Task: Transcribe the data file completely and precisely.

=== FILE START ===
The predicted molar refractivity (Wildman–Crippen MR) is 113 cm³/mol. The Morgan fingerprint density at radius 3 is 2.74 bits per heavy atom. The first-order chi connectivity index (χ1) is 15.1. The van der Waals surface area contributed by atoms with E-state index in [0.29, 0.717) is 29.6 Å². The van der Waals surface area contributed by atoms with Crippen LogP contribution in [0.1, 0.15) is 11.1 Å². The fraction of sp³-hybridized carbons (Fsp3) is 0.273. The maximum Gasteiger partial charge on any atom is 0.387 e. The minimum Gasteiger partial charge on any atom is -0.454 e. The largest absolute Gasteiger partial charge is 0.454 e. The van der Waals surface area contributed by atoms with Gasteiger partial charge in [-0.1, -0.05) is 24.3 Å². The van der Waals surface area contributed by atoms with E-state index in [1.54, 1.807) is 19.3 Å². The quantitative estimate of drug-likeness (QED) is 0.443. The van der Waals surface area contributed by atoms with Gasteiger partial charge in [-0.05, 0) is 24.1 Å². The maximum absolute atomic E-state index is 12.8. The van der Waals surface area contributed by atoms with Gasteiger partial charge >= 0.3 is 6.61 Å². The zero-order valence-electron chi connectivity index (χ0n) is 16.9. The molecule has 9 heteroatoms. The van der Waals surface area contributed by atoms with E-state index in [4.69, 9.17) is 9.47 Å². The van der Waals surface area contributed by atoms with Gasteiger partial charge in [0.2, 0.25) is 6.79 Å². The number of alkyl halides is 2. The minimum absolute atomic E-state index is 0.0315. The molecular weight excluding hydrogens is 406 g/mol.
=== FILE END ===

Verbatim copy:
The predicted molar refractivity (Wildman–Crippen MR) is 113 cm³/mol. The Morgan fingerprint density at radius 3 is 2.74 bits per heavy atom. The first-order chi connectivity index (χ1) is 15.1. The van der Waals surface area contributed by atoms with E-state index in [0.29, 0.717) is 29.6 Å². The van der Waals surface area contributed by atoms with Crippen LogP contribution in [0.1, 0.15) is 11.1 Å². The fraction of sp³-hybridized carbons (Fsp3) is 0.273. The maximum Gasteiger partial charge on any atom is 0.387 e. The minimum Gasteiger partial charge on any atom is -0.454 e. The largest absolute Gasteiger partial charge is 0.454 e. The van der Waals surface area contributed by atoms with Gasteiger partial charge in [-0.1, -0.05) is 24.3 Å². The van der Waals surface area contributed by atoms with E-state index in [1.54, 1.807) is 19.3 Å². The quantitative estimate of drug-likeness (QED) is 0.443. The van der Waals surface area contributed by atoms with Gasteiger partial charge in [-0.05, 0) is 24.1 Å². The maximum absolute atomic E-state index is 12.8. The van der Waals surface area contributed by atoms with Gasteiger partial charge >= 0.3 is 6.61 Å². The zero-order valence-electron chi connectivity index (χ0n) is 16.9. The molecule has 9 heteroatoms. The van der Waals surface area contributed by atoms with E-state index in [4.69, 9.17) is 9.47 Å². The van der Waals surface area contributed by atoms with Gasteiger partial charge in [0.2, 0.25) is 6.79 Å². The number of alkyl halides is 2. The minimum absolute atomic E-state index is 0.0315. The molecular weight excluding hydrogens is 406 g/mol.